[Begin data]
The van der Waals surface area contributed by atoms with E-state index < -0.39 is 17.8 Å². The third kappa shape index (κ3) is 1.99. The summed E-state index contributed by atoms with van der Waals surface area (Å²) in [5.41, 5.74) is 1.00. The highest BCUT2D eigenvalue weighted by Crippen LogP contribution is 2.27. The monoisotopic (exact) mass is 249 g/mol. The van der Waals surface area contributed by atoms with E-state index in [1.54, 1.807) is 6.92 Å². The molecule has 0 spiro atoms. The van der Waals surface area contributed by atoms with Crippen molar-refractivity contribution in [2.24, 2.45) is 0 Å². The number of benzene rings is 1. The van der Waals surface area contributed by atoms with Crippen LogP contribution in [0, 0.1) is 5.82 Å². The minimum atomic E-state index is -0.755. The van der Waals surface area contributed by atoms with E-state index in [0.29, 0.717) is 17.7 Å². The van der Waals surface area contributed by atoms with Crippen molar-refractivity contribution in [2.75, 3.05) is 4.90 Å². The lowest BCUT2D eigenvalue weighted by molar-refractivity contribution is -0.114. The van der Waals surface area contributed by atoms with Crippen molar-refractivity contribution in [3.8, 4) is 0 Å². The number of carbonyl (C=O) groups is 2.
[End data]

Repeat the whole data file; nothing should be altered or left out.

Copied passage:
The van der Waals surface area contributed by atoms with E-state index < -0.39 is 17.8 Å². The third kappa shape index (κ3) is 1.99. The summed E-state index contributed by atoms with van der Waals surface area (Å²) in [5.41, 5.74) is 1.00. The highest BCUT2D eigenvalue weighted by Crippen LogP contribution is 2.27. The monoisotopic (exact) mass is 249 g/mol. The van der Waals surface area contributed by atoms with E-state index in [1.54, 1.807) is 6.92 Å². The molecule has 0 spiro atoms. The van der Waals surface area contributed by atoms with Crippen molar-refractivity contribution in [2.24, 2.45) is 0 Å². The number of benzene rings is 1. The van der Waals surface area contributed by atoms with Crippen LogP contribution in [0, 0.1) is 5.82 Å². The minimum atomic E-state index is -0.755. The van der Waals surface area contributed by atoms with E-state index in [0.29, 0.717) is 17.7 Å². The van der Waals surface area contributed by atoms with Crippen molar-refractivity contribution in [2.75, 3.05) is 4.90 Å². The lowest BCUT2D eigenvalue weighted by molar-refractivity contribution is -0.114. The van der Waals surface area contributed by atoms with Crippen molar-refractivity contribution in [3.8, 4) is 0 Å². The number of carbonyl (C=O) groups is 2.